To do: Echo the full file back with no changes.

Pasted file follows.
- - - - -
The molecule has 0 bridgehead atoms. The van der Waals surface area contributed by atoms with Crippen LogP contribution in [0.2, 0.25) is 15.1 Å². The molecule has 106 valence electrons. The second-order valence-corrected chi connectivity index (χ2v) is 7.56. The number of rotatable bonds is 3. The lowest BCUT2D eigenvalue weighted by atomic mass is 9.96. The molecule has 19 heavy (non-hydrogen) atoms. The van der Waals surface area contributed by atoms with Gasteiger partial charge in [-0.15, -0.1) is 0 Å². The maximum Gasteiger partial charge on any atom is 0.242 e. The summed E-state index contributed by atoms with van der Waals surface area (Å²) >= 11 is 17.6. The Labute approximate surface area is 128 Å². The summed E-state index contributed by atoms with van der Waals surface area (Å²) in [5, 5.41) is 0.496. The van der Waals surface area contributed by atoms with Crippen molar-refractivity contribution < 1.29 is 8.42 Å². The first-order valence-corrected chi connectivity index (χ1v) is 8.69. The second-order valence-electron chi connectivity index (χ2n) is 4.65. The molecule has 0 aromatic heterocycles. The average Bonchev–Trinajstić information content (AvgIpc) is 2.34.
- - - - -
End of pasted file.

The molecule has 0 bridgehead atoms. The van der Waals surface area contributed by atoms with Crippen LogP contribution in [0.2, 0.25) is 15.1 Å². The molecule has 106 valence electrons. The second-order valence-corrected chi connectivity index (χ2v) is 7.56. The number of rotatable bonds is 3. The lowest BCUT2D eigenvalue weighted by atomic mass is 9.96. The molecule has 19 heavy (non-hydrogen) atoms. The van der Waals surface area contributed by atoms with Gasteiger partial charge in [-0.15, -0.1) is 0 Å². The maximum Gasteiger partial charge on any atom is 0.242 e. The summed E-state index contributed by atoms with van der Waals surface area (Å²) >= 11 is 17.6. The Labute approximate surface area is 128 Å². The summed E-state index contributed by atoms with van der Waals surface area (Å²) in [5, 5.41) is 0.496. The van der Waals surface area contributed by atoms with Crippen molar-refractivity contribution < 1.29 is 8.42 Å². The first-order valence-corrected chi connectivity index (χ1v) is 8.69. The second-order valence-electron chi connectivity index (χ2n) is 4.65. The molecule has 0 aromatic heterocycles. The average Bonchev–Trinajstić information content (AvgIpc) is 2.34.